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Jerry Coyne on Francis Collins: Christians Should Be Seen, but Not Heard

Atheist Jerry Coyne has been "chewing over" the President's selection of Francis Collins as head of the National Institutes of Health. Collins, by consensus, is superbly qualified as a scientist and an administrator to run NIH. He's a distinguished geneticist and directed the Human Genome Project. He's also a Christian, and has no problem with publicly discussing his reasons and faith. For Coyne, that's the rub. Coyne begins his post by wanting to "give the guy a break," but his patience is quickly exhausted.


...[I] do want to emphasize again that the guy is deeply, deeply superstitious, to the point where, on his website BioLogos and his book The Language of God, he lets his faith contaminate his scientific views. So I can't help but be a bit worried.

So Coyne believes that faith "contaminates" science. About his own contamination of science with fundamentalist atheism Coyne seems oblivious. Coyne mentions two "reactions" to the problem of Collins' Christianity:

1. I expect Collins to resign from BioLogos if he wants to maintain any scientific credibility. Yes, the guy has every right to believe what he wants, but a director of the nation's most prestigious research foundation has to have some standards, and BioLogos is beyond the pale. Mixing science with faith as it does, it gives people the wrong view of what science is all about and gives his official imprimatur to essentially private beliefs. Certainly, private expressions of faith are absolutely fine, but Collins has chosen to make his views public, and discuss their relationship to science. Deism is one thing, but to find God in quantum uncertainty, or to see the evolution of humanoids as inevitable, are pollutions of science. I will continue to criticize BioLogos for their mush-brain-ness, and will include Collins's name if he's still associated with it.

What arrogance. Collins' membership in a perfectly mainstream Christian organization on his own time is no business whatsoever of Coyne's. BioLogos' goals are laudable; it seeks to show the obvious compatibility between Christianity and science (science arose as a consequence of the Judeo-Christian understanding of nature and of man's relation to it). Regrettably Collins did in fact resign from BioLogos, giving in to the atheist thought police who seek to quench any expression of the intimate link between Christian faith and modern science.

Coyne has a second "reaction":

2. Think about this: would a nonbelieving scientist who was as vociferous an atheist as Collins is a Christian have any chance to get the NIH spot? I don't think so. And a Scientologist who publicly espoused his belief in Xenu and thetans would be considered too much of a lunatic to have responsibility for the NIH. But of course Christianity is a publicly acceptable form of superstition, and Scientology is not.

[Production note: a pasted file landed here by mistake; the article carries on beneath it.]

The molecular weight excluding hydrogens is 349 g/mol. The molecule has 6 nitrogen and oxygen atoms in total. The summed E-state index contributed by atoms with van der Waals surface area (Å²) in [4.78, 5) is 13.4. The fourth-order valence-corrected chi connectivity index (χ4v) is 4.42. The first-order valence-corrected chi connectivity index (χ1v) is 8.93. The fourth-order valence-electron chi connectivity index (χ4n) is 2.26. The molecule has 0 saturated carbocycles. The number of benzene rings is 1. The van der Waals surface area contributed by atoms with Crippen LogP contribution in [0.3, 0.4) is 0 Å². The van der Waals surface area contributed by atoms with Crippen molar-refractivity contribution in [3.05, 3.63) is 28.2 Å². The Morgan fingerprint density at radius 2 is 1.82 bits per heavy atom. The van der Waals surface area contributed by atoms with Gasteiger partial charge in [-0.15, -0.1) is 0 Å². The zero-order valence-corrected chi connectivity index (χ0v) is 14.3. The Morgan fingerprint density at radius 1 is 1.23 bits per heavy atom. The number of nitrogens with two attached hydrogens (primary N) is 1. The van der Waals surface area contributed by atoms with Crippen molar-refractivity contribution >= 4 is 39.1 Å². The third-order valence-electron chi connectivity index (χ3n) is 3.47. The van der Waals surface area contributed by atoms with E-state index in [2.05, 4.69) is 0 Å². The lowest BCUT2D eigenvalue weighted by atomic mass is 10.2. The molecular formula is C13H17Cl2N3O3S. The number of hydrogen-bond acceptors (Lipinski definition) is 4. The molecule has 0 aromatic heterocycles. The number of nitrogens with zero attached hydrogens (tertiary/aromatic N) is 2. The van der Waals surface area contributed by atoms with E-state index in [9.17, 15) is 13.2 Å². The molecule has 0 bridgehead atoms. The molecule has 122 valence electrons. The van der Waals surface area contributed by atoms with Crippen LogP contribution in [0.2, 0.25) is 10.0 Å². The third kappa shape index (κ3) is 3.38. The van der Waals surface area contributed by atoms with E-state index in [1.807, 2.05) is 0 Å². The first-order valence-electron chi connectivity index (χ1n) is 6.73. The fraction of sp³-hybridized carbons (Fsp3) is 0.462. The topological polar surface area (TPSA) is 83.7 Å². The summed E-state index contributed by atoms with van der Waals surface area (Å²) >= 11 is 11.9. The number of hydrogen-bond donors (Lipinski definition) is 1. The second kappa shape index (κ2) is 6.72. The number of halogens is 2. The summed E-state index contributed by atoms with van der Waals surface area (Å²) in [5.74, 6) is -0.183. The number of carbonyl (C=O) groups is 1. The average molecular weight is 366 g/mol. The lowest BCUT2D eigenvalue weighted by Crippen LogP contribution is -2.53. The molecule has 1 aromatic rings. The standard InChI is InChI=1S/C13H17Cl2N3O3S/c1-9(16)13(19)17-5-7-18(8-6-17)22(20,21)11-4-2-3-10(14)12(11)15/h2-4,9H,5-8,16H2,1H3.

Actually, the appointment as Presidential Science Advisor of vociferous eco-fundamentalist John Holdren, who has publicly endorsed serious consideration of crimes against humanity such as forced sterilizations and abortions, dissemination of contraceptives in public drinking water and staple foods, and licensure of women in order to have children, has been greeted by atheists such as Coyne (who presumably shares Holdren's nut-case views) with silence, and even approbation. And regarding Coyne's equation of Christianity with Scientology, a recent Baylor study shows that it is atheism that is most highly correlated with superstition and bizarre beliefs. The Wall Street Journal reported:

"What Americans Really Believe," a comprehensive new study released by Baylor University yesterday, shows that traditional Christian religion greatly decreases belief in everything from the efficacy of palm readers to the usefulness of astrology. It also shows that the irreligious and the members of more liberal Protestant denominations, far from being resistant to superstition, tend to be much more likely to believe in the paranormal and in pseudoscience than evangelical Christians

Collins' public expression of deep Christian faith is much needed in our culture and particularly in science. We need the science, the ethics, and the sanity that Christianity has bequeathed to our culture. We need more public expression of sincere religious faith. The encroachment on our culture of fundamentalist atheism, to which the development of modern science owes nothing, is one of the most serious problems we face, as any acquaintance with Coyne's arrogant intolerance of Christianity and his silent complacency regarding Holdren's genocidal writings makes very clear.